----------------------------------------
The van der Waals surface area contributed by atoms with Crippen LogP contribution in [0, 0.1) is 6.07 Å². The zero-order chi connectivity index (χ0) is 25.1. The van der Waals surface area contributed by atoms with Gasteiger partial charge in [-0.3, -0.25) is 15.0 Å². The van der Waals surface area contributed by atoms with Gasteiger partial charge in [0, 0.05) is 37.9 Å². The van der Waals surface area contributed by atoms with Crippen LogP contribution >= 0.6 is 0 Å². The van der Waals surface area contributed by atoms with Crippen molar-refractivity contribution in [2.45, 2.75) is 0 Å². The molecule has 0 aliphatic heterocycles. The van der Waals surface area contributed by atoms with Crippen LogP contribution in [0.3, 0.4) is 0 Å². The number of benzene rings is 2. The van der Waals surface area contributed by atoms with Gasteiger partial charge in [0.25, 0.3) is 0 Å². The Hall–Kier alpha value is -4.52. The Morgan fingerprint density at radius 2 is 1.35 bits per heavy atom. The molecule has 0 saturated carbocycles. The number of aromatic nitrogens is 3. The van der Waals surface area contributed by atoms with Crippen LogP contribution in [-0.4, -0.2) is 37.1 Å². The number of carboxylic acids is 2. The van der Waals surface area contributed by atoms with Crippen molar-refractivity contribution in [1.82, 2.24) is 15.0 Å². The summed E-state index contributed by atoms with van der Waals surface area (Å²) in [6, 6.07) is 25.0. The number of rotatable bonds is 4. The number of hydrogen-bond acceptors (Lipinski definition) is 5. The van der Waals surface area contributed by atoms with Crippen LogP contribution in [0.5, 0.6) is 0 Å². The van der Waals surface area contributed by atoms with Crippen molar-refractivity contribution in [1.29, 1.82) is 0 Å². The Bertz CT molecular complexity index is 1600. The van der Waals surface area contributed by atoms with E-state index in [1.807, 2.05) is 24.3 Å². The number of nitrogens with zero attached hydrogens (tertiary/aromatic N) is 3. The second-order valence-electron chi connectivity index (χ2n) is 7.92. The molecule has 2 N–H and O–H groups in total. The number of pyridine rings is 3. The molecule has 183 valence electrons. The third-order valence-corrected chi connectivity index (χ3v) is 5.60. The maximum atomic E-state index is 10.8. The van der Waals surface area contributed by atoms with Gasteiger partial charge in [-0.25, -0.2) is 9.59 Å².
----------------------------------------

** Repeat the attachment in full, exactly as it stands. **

The van der Waals surface area contributed by atoms with Crippen LogP contribution in [0, 0.1) is 6.07 Å². The zero-order chi connectivity index (χ0) is 25.1. The van der Waals surface area contributed by atoms with Gasteiger partial charge in [-0.3, -0.25) is 15.0 Å². The van der Waals surface area contributed by atoms with Gasteiger partial charge in [0, 0.05) is 37.9 Å². The van der Waals surface area contributed by atoms with Crippen LogP contribution >= 0.6 is 0 Å². The van der Waals surface area contributed by atoms with Crippen molar-refractivity contribution in [2.45, 2.75) is 0 Å². The molecule has 0 aliphatic heterocycles. The van der Waals surface area contributed by atoms with Crippen LogP contribution in [0.3, 0.4) is 0 Å². The number of benzene rings is 2. The van der Waals surface area contributed by atoms with Gasteiger partial charge in [0.25, 0.3) is 0 Å². The Hall–Kier alpha value is -4.52. The Morgan fingerprint density at radius 2 is 1.35 bits per heavy atom. The molecule has 0 saturated carbocycles. The number of aromatic nitrogens is 3. The van der Waals surface area contributed by atoms with Crippen LogP contribution in [-0.4, -0.2) is 37.1 Å². The number of carboxylic acids is 2. The van der Waals surface area contributed by atoms with Crippen molar-refractivity contribution in [1.82, 2.24) is 15.0 Å². The summed E-state index contributed by atoms with van der Waals surface area (Å²) in [6, 6.07) is 25.0. The number of rotatable bonds is 4. The number of hydrogen-bond acceptors (Lipinski definition) is 5. The van der Waals surface area contributed by atoms with Crippen LogP contribution in [0.5, 0.6) is 0 Å². The van der Waals surface area contributed by atoms with Crippen molar-refractivity contribution in [1.29, 1.82) is 0 Å². The Bertz CT molecular complexity index is 1600. The van der Waals surface area contributed by atoms with E-state index in [1.807, 2.05) is 24.3 Å². The number of nitrogens with zero attached hydrogens (tertiary/aromatic N) is 3. The second-order valence-electron chi connectivity index (χ2n) is 7.92. The molecule has 2 N–H and O–H groups in total. The number of pyridine rings is 3. The molecule has 183 valence electrons. The third-order valence-corrected chi connectivity index (χ3v) is 5.60. The maximum atomic E-state index is 10.8. The van der Waals surface area contributed by atoms with Gasteiger partial charge in [-0.25, -0.2) is 9.59 Å².